By the age of 14 Owen was given his own propagating frame set up over a dung heap where he grew begonias. Unfortunately we don’t know what kind. Begonias belong to one of the world’s largest plant families but Kew didn’t receive its first begonia until 1777, although by 1789 Jonas Dryander, working for Joseph Banks, was busy describing the 21 species which had reached Europe, and by the time Owen would have been experimenting there were probably around 80 species in cultivation. [National Begonia Society] Many of these would have been highly prized exotic hothouse species grown by plantaholics like the Meyricks.
Bodorgan is still in the hands of the Meyricks, who remain one of the richest families in Wales. It is not open to the public and for security reasons visitors do not seem to be as welcome as they were in Mr Ewing’s day. Bodorgan’s more recent claim to fame is because William and Kate lived in a farmhouse on the estate while he was serving as a search-and-rescue helicopter pilot nearby. For more on Bodorgan see:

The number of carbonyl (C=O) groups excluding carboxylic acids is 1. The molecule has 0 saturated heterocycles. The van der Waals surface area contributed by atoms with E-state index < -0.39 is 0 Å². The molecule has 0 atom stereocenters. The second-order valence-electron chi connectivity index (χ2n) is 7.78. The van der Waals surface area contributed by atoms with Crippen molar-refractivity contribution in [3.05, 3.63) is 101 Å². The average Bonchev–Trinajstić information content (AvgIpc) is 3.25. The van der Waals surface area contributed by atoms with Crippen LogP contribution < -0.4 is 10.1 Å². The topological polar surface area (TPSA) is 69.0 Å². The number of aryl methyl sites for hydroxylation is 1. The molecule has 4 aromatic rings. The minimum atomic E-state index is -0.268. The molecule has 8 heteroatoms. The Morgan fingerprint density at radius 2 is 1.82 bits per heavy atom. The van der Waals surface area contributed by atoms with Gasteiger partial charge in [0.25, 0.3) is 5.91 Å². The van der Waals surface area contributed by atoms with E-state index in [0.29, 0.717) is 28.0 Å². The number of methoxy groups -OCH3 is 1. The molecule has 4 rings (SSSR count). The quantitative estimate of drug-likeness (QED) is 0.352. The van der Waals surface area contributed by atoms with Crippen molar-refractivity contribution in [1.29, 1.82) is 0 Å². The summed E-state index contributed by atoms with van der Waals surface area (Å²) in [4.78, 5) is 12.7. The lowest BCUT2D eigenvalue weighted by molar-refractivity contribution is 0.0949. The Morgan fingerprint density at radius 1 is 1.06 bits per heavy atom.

Owen Thomas was clearly an ambitious young man and at the age of 18 he took what he had learned from Ewing and left Anglesey, for a job with a commercial nursery, Dicksons of Chester. Nurseries were often asked to recommend suitable candidates for gardening positions so its possible that his ambition was already showing.
Dicksons was a family firm founded by two Scots brothers, Francis and James whose partnership had recently ended. They had extensive nursery grounds around the Chester area, as well as shops there and in Manchester. Owen began working for Francis who described himself as the ‘senior partner of the late firm, a practical nurseryman of 40 years’ experience.’ He was a friend of John Claudius Loudon, and a corresponding member of the Royal Horticultural Society. For more on Dicksons see: